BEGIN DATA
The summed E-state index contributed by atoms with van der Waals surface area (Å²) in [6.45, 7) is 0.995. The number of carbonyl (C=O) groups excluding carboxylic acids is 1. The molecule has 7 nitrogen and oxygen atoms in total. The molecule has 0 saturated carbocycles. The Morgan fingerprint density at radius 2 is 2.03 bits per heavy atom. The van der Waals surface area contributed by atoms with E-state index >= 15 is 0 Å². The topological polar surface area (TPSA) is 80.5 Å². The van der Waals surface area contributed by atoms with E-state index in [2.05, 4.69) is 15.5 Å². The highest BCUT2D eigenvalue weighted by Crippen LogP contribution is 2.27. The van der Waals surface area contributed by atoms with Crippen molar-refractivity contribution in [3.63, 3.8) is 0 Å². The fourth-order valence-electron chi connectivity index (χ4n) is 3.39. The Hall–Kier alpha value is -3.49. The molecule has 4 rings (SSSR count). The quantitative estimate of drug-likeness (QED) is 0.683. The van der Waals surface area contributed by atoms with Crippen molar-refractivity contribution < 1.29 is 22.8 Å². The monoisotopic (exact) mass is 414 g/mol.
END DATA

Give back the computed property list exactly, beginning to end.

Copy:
The summed E-state index contributed by atoms with van der Waals surface area (Å²) in [6.45, 7) is 0.995. The number of carbonyl (C=O) groups excluding carboxylic acids is 1. The molecule has 7 nitrogen and oxygen atoms in total. The molecule has 0 saturated carbocycles. The Morgan fingerprint density at radius 2 is 2.03 bits per heavy atom. The van der Waals surface area contributed by atoms with E-state index >= 15 is 0 Å². The topological polar surface area (TPSA) is 80.5 Å². The van der Waals surface area contributed by atoms with E-state index in [2.05, 4.69) is 15.5 Å². The highest BCUT2D eigenvalue weighted by Crippen LogP contribution is 2.27. The van der Waals surface area contributed by atoms with Crippen molar-refractivity contribution in [3.63, 3.8) is 0 Å². The fourth-order valence-electron chi connectivity index (χ4n) is 3.39. The Hall–Kier alpha value is -3.49. The molecule has 4 rings (SSSR count). The quantitative estimate of drug-likeness (QED) is 0.683. The van der Waals surface area contributed by atoms with Crippen molar-refractivity contribution < 1.29 is 22.8 Å². The monoisotopic (exact) mass is 414 g/mol.